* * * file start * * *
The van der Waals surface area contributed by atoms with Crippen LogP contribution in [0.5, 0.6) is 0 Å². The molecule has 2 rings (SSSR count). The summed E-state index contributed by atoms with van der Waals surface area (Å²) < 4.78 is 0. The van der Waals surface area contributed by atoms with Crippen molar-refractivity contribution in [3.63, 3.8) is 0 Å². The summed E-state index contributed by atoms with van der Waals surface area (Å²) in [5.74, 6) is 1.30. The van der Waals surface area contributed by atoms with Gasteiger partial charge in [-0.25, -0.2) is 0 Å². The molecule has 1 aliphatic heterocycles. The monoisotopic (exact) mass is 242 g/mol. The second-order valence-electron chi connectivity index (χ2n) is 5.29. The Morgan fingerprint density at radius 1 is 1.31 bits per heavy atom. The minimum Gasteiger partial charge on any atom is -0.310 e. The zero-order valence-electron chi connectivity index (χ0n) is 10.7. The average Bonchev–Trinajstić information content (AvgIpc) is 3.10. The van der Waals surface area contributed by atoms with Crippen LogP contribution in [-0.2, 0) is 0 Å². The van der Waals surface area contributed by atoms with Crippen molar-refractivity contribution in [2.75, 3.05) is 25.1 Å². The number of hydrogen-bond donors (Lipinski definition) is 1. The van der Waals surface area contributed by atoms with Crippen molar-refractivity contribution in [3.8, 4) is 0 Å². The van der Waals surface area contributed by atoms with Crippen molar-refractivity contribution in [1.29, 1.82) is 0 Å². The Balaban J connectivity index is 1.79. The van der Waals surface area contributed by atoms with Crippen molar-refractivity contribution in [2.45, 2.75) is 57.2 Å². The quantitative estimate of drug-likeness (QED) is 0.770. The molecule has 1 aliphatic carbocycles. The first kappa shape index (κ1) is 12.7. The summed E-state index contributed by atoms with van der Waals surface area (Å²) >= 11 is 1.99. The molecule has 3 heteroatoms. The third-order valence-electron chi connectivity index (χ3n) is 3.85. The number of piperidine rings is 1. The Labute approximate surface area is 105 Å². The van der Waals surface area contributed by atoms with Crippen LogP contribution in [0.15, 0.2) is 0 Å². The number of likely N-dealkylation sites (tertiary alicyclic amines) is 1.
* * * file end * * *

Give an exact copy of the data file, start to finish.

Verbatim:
The van der Waals surface area contributed by atoms with Crippen LogP contribution in [0.5, 0.6) is 0 Å². The molecule has 2 rings (SSSR count). The summed E-state index contributed by atoms with van der Waals surface area (Å²) < 4.78 is 0. The van der Waals surface area contributed by atoms with Crippen molar-refractivity contribution in [3.63, 3.8) is 0 Å². The summed E-state index contributed by atoms with van der Waals surface area (Å²) in [5.74, 6) is 1.30. The van der Waals surface area contributed by atoms with Gasteiger partial charge in [-0.25, -0.2) is 0 Å². The molecule has 1 aliphatic heterocycles. The monoisotopic (exact) mass is 242 g/mol. The second-order valence-electron chi connectivity index (χ2n) is 5.29. The Morgan fingerprint density at radius 1 is 1.31 bits per heavy atom. The minimum Gasteiger partial charge on any atom is -0.310 e. The zero-order valence-electron chi connectivity index (χ0n) is 10.7. The average Bonchev–Trinajstić information content (AvgIpc) is 3.10. The van der Waals surface area contributed by atoms with Crippen LogP contribution in [-0.2, 0) is 0 Å². The van der Waals surface area contributed by atoms with Crippen molar-refractivity contribution in [2.75, 3.05) is 25.1 Å². The number of hydrogen-bond donors (Lipinski definition) is 1. The van der Waals surface area contributed by atoms with Crippen molar-refractivity contribution in [3.8, 4) is 0 Å². The van der Waals surface area contributed by atoms with Crippen molar-refractivity contribution in [1.29, 1.82) is 0 Å². The Balaban J connectivity index is 1.79. The van der Waals surface area contributed by atoms with Crippen molar-refractivity contribution in [2.45, 2.75) is 57.2 Å². The quantitative estimate of drug-likeness (QED) is 0.770. The molecule has 1 aliphatic carbocycles. The first kappa shape index (κ1) is 12.7. The summed E-state index contributed by atoms with van der Waals surface area (Å²) >= 11 is 1.99. The molecule has 3 heteroatoms. The third-order valence-electron chi connectivity index (χ3n) is 3.85. The number of piperidine rings is 1. The Labute approximate surface area is 105 Å². The van der Waals surface area contributed by atoms with Crippen LogP contribution in [0.15, 0.2) is 0 Å². The number of likely N-dealkylation sites (tertiary alicyclic amines) is 1.